Thursday, July 20, 2006

No Clear Direction

Commentators have noted that Israel's prime minister, Ehud Olmert, with America's acquiescence, wants to prolong the military assault for perhaps another two weeks—perhaps until he can point to some specific success, such as Hezbollah giving up its captive soldiers. However, doubts have arise over the effectiveness of Israel's campaign, since it seems that Hezbollah's guerrilla fighters are as eager to continue the conflict, in the hope of bolstering their own reputation.

To date, over 300 Lebanese have been killed by Israel's airstrikes, the vast majority of them victims. Some 29 Israelis have been killed. The Israeli government claims to have destroyed half of Hezbollah's military capacity, but where is the evidence? The Shia group denies that any of its leaders were hurt in the bunker bombing on Wednesday and suggested that Israeli planes had actually flattened a half-built mosque. As if to add insult to injury, Hezbollah continues to fire rockets into Israel and is riding a wave of popularity in the Arab world. And, to the chagrin of Western politicians, it is abundantly clear that the Lebanonese government is unable (even if it were willing) to rein in the Hezbollah.
A reason to doubt that Israel's assault over its northern border will prove effective soon is that a similar campaign, in Palestinian territory, seems to be getting nowhere. Back, in Gaza, where Palestinian militants are holding a soldier they captured late last month, Israel has adopted a similar military strategy, simultaneously trying to secure his release and stamp out the firing of homemade rockets into Israel. It has attacked militant leaders, shelled areas where rockets were launched, and bombed what little public infrastructure and government buildings the Palestinian’s have, in an attempt to put pressure on the Hamas-run government. It has not worked. 110 Palestinians have been killed, more rockets fall, the Israeli soldier remains in captivity, public support for Hamas is growing, and the government (or what is left of it after a wave of arrests in the West Bank) remains defiant.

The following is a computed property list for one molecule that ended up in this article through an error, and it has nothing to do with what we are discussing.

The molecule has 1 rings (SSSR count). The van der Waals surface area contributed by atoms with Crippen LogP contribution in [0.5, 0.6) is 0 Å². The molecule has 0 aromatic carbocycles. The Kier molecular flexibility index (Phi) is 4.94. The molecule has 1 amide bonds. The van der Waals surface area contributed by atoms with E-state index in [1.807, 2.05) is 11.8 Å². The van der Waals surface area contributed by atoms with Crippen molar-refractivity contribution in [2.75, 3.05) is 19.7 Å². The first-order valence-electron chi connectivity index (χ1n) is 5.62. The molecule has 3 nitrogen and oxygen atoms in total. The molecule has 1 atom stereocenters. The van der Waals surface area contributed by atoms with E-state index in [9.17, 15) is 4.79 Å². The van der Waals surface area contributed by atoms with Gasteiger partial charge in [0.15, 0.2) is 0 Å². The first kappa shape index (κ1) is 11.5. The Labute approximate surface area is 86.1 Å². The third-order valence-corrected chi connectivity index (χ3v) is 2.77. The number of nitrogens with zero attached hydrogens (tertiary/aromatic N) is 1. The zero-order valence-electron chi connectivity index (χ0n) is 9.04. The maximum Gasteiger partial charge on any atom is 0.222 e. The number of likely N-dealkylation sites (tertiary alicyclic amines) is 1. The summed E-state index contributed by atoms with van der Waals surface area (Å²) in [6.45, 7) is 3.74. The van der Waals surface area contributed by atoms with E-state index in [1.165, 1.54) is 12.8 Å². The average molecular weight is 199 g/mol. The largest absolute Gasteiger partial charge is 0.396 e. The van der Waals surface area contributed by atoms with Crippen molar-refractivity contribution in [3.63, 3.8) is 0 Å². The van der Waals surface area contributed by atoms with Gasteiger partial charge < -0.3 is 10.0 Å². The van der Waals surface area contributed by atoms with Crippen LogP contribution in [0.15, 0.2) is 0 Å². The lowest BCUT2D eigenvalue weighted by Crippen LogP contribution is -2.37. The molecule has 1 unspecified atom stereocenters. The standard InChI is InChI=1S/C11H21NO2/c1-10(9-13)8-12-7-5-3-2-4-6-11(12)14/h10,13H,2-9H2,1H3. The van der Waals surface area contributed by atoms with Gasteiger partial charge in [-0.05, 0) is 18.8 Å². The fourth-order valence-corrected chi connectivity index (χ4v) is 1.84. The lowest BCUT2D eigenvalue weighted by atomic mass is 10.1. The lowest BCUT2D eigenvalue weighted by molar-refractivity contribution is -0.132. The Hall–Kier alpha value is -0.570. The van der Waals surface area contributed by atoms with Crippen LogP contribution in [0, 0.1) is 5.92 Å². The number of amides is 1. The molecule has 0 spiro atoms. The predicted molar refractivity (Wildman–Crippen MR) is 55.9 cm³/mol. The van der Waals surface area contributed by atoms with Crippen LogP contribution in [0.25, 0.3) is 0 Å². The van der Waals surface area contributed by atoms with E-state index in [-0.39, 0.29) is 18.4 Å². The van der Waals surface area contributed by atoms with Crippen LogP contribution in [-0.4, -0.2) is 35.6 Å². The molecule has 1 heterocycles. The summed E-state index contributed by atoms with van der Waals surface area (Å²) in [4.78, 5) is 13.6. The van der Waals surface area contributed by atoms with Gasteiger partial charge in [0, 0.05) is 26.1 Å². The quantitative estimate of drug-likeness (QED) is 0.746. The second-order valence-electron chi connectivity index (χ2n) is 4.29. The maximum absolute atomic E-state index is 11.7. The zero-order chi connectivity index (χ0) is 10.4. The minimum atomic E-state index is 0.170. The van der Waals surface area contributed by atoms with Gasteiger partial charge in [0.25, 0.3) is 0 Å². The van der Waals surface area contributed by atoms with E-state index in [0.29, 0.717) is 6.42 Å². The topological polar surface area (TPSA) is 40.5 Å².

The pictures from both sides of the Israel-Lebanon border have been unremittingly familiar: buildings bombed to rubble, corpses and grief, refugees fleeing to safer areas. The scenes of chaos and suffering prompted Tony Blair, Britain's prime minister, and Kofi Annan, the secretary-general of the United Nations, to propose sending a multinational force to the area. America, always sceptical with ideas coming from the UN, said that there is already a 1,990-strong UN peacekeeping force on the border that has failed to curb the fighting. Today, Kofi Annan called for an immediate end to the fighting between Israeli and Hezbollah forces.

U.S. Ambassador to the United Nations John Bolton maintained that a cease-fire was a "simplistic" solution to the current problem between Israel and the Lebanese militia.
"As we've said repeatedly, what we seek is a long-term cessation of hostilities that is part of a comprehensive change in the region and a part of a real foundation for peace," Bolton said and reported by CNN. "But, still, no one has explained how you conduct the cease-fire with a group of terrorists."

Mr. Bolton and the United States foreign policy regarding this current crisis are off the mark. The fact that you are fighting terrorists is not the issue. Stopping the escalating violence and curbing the severe humanitarian crisis IS. It is this type of rationale that prevented decades of peace in Northern Ireland. It is this exact muddled and confusing disagreement between the UN, EU members, and the United States over language and semantics that allowed the genocide in the Balkans to continue unabated for three years as well as millions killed, displaced, and starving currently in Darfur, Sudan.

Pick up the phone, contact the ambassadors, or use the known intermediaries for the parties involved, and call a cease-fire. What is so difficult to comprehend?

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